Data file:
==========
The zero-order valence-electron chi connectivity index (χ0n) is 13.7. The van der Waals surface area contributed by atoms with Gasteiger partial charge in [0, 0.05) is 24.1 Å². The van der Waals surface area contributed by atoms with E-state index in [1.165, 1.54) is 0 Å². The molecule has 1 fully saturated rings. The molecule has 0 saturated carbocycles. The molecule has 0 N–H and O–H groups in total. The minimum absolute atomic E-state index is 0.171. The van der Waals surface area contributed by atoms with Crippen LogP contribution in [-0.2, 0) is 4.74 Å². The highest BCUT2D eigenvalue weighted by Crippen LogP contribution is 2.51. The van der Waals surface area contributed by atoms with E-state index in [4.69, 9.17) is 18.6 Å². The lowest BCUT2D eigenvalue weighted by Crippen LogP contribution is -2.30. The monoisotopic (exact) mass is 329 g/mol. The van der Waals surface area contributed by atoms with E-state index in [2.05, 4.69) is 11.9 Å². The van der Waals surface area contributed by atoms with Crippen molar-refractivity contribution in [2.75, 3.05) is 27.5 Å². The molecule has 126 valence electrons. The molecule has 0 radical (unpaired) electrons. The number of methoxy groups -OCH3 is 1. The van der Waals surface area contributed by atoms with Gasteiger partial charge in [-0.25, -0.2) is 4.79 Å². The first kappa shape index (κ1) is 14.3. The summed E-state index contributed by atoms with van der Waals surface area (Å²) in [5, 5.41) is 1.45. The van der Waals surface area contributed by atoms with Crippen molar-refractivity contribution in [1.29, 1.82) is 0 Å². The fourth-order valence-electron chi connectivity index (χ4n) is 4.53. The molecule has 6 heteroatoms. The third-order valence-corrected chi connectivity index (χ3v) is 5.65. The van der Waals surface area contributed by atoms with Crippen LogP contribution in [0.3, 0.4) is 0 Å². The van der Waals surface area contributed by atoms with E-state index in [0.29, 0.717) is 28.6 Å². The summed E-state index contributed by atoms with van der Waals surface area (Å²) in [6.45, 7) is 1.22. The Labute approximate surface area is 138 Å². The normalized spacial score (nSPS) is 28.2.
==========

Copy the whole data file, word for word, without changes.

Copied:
The zero-order valence-electron chi connectivity index (χ0n) is 13.7. The van der Waals surface area contributed by atoms with Gasteiger partial charge in [0, 0.05) is 24.1 Å². The van der Waals surface area contributed by atoms with E-state index in [1.165, 1.54) is 0 Å². The molecule has 1 fully saturated rings. The molecule has 0 saturated carbocycles. The molecule has 0 N–H and O–H groups in total. The minimum absolute atomic E-state index is 0.171. The van der Waals surface area contributed by atoms with Crippen LogP contribution in [-0.2, 0) is 4.74 Å². The highest BCUT2D eigenvalue weighted by Crippen LogP contribution is 2.51. The van der Waals surface area contributed by atoms with E-state index in [4.69, 9.17) is 18.6 Å². The lowest BCUT2D eigenvalue weighted by Crippen LogP contribution is -2.30. The monoisotopic (exact) mass is 329 g/mol. The van der Waals surface area contributed by atoms with E-state index in [2.05, 4.69) is 11.9 Å². The van der Waals surface area contributed by atoms with Crippen molar-refractivity contribution in [2.75, 3.05) is 27.5 Å². The molecule has 126 valence electrons. The molecule has 0 radical (unpaired) electrons. The number of methoxy groups -OCH3 is 1. The van der Waals surface area contributed by atoms with Gasteiger partial charge in [-0.25, -0.2) is 4.79 Å². The first kappa shape index (κ1) is 14.3. The summed E-state index contributed by atoms with van der Waals surface area (Å²) in [5, 5.41) is 1.45. The van der Waals surface area contributed by atoms with Crippen molar-refractivity contribution in [1.29, 1.82) is 0 Å². The fourth-order valence-electron chi connectivity index (χ4n) is 4.53. The molecule has 6 heteroatoms. The third-order valence-corrected chi connectivity index (χ3v) is 5.65. The van der Waals surface area contributed by atoms with Crippen LogP contribution in [0.3, 0.4) is 0 Å². The van der Waals surface area contributed by atoms with E-state index in [0.29, 0.717) is 28.6 Å². The summed E-state index contributed by atoms with van der Waals surface area (Å²) in [6.45, 7) is 1.22. The Labute approximate surface area is 138 Å². The normalized spacial score (nSPS) is 28.2.